When Wikus is sprayed in the face by a canister of fluid he finds in the home of one prawn, Christopher, it is quickly bagged and sent away. Hoping to not arouse worry, Wikus attempts to hide his contact with the mysterious liquid—that is, until his growing sickness and bodily changes cannot be denied. When one of his hands is revealed to have transformed into a prawn's claw, untrue rumors are unleashed—Wikus' distraught wife Tania (Vanessa Haywood) is told her husband has been engaging in interspecies sex—and the government sees it as their key to finally being able to test the aliens' weaponry. Wikus ultimately escapes capture and goes on the lam. What follows, as Wikus reconnects with Christopher and discovers there might be a way to revert his physical changes, leads to a climax grand in scale and plentiful in death, destruction and firepower.

Despite liberally borrowing from "The Fly," "District 9" dares to be different enough to not seem like a reimagining or a rip-off. Wikus' gradual metamorphosis is his just desserts. Once a big dog at MNU, he is suddenly faced with becoming exactly what he has viewed all along as a lesser life form. A scene where he is forced by his colleagues to use the prawns' deadly weapon on extraterrestrial innocents—he is the only one who can use it, since he now is sharing their DNA—is as uncomfortable and appalling as it should be. The third-act action sequence goes on a little long and strikes the viewer as disappointingly routine in comparison to what has come before, but it is still mounted with skill and coherence, refusing to become just a jumble of explosions, chaos and flying metal. Michael Bay could afford to learn a thing or a thousand from director Neill Blomkamp, who, despite having never made a feature film before, is already infinitely more proficient as a filmmaker.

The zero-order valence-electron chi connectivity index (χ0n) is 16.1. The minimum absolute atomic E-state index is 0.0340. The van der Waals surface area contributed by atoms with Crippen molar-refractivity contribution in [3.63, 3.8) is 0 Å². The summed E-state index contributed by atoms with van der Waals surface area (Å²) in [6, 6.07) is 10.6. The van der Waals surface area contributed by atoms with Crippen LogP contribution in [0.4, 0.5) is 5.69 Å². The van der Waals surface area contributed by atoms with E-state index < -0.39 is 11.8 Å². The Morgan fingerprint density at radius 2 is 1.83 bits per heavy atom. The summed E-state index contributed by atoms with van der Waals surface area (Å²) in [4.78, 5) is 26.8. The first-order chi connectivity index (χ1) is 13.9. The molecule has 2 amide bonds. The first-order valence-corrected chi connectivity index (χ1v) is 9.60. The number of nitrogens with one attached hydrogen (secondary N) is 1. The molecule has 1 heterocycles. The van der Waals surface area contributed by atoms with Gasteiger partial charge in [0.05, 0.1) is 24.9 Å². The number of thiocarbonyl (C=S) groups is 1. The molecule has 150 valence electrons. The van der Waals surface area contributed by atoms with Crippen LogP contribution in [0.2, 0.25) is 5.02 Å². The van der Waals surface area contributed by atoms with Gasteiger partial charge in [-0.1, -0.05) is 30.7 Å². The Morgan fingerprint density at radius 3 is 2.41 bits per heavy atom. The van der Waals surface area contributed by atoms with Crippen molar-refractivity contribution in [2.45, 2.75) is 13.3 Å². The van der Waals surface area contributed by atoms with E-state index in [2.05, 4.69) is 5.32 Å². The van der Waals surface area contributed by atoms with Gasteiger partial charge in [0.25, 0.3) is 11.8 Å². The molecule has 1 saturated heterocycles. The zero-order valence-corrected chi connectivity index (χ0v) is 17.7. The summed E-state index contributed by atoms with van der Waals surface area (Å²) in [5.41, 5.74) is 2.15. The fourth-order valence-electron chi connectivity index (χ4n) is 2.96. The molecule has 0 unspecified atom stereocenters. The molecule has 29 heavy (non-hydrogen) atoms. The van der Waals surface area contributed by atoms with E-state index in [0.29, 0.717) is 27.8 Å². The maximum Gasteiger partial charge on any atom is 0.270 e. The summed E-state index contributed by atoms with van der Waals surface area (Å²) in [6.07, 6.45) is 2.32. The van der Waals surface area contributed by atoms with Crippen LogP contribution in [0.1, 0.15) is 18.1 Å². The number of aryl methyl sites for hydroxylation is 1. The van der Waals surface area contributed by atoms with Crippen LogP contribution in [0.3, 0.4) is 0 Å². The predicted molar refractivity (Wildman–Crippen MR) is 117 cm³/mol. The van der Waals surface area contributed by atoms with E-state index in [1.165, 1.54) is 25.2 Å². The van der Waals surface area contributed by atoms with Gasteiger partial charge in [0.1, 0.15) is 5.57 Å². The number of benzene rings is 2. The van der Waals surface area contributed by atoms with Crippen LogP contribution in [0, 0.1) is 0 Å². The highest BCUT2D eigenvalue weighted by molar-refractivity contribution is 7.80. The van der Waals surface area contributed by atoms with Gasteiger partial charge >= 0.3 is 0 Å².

Majestic and matter-of-fact in equal measure—the shots of helicopters circling the spacecraft, or of it looming large in the background, are visual wonders—"District 9" provides purposefully difficult and uneasy food for thought to go along with its more visceral thrills. While certain questions are never answered—why the prawns came to earth in the first place is not broached—this, in a way, only adds to the lingering mysterious aura of the film. And, if a sequel was ever attempted, at least the viewer can take comfort in knowing that one is naturally set up here without it feeling like a strained or inorganic cash-in. Has there ever been another movie that realistically showed what would happen if aliens and humans had no choice but to coexist with each other? "District 9" is a far cry from "Alien Nation," that's for sure, exposing human nature for all of its prejudices and petty narrow-mindedness. Director Neill Blomkamp asks in the end if we really are any better than the prawns. There is no need to provide an answer; the picture speaks for itself.
© 2009 by Dustin Putman
Dustin Putman